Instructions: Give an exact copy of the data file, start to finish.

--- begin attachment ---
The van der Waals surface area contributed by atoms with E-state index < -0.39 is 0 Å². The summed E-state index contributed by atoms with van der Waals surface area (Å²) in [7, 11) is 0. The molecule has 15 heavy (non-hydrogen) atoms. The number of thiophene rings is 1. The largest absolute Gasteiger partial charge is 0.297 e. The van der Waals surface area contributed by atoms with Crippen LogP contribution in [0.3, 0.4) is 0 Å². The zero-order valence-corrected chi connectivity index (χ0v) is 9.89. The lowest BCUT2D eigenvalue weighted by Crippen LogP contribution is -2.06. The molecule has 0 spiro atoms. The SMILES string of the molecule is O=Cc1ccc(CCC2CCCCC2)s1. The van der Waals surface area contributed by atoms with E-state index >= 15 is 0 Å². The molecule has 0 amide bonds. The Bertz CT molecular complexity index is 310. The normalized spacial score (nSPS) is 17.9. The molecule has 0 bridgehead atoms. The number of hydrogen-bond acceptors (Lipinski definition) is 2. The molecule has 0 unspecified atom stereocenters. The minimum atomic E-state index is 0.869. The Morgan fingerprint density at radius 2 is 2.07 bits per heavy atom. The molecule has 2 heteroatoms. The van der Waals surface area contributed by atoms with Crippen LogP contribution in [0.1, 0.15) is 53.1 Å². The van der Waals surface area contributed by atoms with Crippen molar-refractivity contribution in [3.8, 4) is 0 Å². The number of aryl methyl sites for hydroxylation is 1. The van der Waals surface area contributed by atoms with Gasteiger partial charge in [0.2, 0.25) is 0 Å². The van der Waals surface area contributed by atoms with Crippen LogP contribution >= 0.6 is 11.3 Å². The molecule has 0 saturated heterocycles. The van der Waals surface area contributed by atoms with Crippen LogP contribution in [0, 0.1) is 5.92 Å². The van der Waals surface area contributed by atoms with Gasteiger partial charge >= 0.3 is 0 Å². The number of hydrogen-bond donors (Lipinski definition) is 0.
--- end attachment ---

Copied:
The van der Waals surface area contributed by atoms with E-state index < -0.39 is 0 Å². The summed E-state index contributed by atoms with van der Waals surface area (Å²) in [7, 11) is 0. The molecule has 15 heavy (non-hydrogen) atoms. The number of thiophene rings is 1. The largest absolute Gasteiger partial charge is 0.297 e. The van der Waals surface area contributed by atoms with Crippen LogP contribution in [0.3, 0.4) is 0 Å². The zero-order valence-corrected chi connectivity index (χ0v) is 9.89. The lowest BCUT2D eigenvalue weighted by Crippen LogP contribution is -2.06. The molecule has 0 spiro atoms. The SMILES string of the molecule is O=Cc1ccc(CCC2CCCCC2)s1. The van der Waals surface area contributed by atoms with E-state index >= 15 is 0 Å². The molecule has 0 amide bonds. The Bertz CT molecular complexity index is 310. The normalized spacial score (nSPS) is 17.9. The molecule has 0 bridgehead atoms. The number of hydrogen-bond acceptors (Lipinski definition) is 2. The molecule has 0 unspecified atom stereocenters. The minimum atomic E-state index is 0.869. The Morgan fingerprint density at radius 2 is 2.07 bits per heavy atom. The molecule has 2 heteroatoms. The van der Waals surface area contributed by atoms with Crippen LogP contribution in [0.1, 0.15) is 53.1 Å². The van der Waals surface area contributed by atoms with Crippen molar-refractivity contribution in [3.8, 4) is 0 Å². The number of aryl methyl sites for hydroxylation is 1. The van der Waals surface area contributed by atoms with Gasteiger partial charge in [0.2, 0.25) is 0 Å². The van der Waals surface area contributed by atoms with Crippen LogP contribution >= 0.6 is 11.3 Å². The molecule has 0 saturated heterocycles. The van der Waals surface area contributed by atoms with Crippen LogP contribution in [0, 0.1) is 5.92 Å². The van der Waals surface area contributed by atoms with Gasteiger partial charge >= 0.3 is 0 Å². The number of hydrogen-bond donors (Lipinski definition) is 0.